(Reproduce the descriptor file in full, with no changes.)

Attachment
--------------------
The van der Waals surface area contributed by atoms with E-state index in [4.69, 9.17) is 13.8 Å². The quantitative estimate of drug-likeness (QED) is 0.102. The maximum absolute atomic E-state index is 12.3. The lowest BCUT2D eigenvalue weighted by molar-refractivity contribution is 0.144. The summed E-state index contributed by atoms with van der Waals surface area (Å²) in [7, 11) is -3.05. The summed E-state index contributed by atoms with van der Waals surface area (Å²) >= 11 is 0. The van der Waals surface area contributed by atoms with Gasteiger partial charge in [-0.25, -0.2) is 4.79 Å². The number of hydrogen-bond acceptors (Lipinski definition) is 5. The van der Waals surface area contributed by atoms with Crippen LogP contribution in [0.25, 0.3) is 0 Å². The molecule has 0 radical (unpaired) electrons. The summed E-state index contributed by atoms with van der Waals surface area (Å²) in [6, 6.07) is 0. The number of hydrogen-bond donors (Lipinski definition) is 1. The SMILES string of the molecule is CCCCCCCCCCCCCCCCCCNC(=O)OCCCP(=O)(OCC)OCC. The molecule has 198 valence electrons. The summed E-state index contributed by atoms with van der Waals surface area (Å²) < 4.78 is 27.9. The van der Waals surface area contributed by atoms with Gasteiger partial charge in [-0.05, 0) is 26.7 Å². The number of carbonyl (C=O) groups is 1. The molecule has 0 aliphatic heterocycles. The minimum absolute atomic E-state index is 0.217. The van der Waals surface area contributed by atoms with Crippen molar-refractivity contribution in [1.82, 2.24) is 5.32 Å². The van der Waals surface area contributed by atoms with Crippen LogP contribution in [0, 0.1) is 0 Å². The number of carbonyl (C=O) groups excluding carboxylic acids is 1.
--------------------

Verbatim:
The van der Waals surface area contributed by atoms with E-state index in [4.69, 9.17) is 13.8 Å². The quantitative estimate of drug-likeness (QED) is 0.102. The maximum absolute atomic E-state index is 12.3. The lowest BCUT2D eigenvalue weighted by molar-refractivity contribution is 0.144. The summed E-state index contributed by atoms with van der Waals surface area (Å²) in [7, 11) is -3.05. The summed E-state index contributed by atoms with van der Waals surface area (Å²) >= 11 is 0. The van der Waals surface area contributed by atoms with Gasteiger partial charge in [-0.25, -0.2) is 4.79 Å². The number of hydrogen-bond acceptors (Lipinski definition) is 5. The van der Waals surface area contributed by atoms with Crippen LogP contribution in [0.25, 0.3) is 0 Å². The molecule has 0 radical (unpaired) electrons. The summed E-state index contributed by atoms with van der Waals surface area (Å²) in [6, 6.07) is 0. The number of hydrogen-bond donors (Lipinski definition) is 1. The SMILES string of the molecule is CCCCCCCCCCCCCCCCCCNC(=O)OCCCP(=O)(OCC)OCC. The molecule has 198 valence electrons. The summed E-state index contributed by atoms with van der Waals surface area (Å²) < 4.78 is 27.9. The van der Waals surface area contributed by atoms with Gasteiger partial charge in [-0.05, 0) is 26.7 Å². The number of carbonyl (C=O) groups is 1. The molecule has 0 aliphatic heterocycles. The minimum absolute atomic E-state index is 0.217. The van der Waals surface area contributed by atoms with Crippen molar-refractivity contribution in [1.82, 2.24) is 5.32 Å². The van der Waals surface area contributed by atoms with Crippen LogP contribution in [0, 0.1) is 0 Å². The number of carbonyl (C=O) groups excluding carboxylic acids is 1.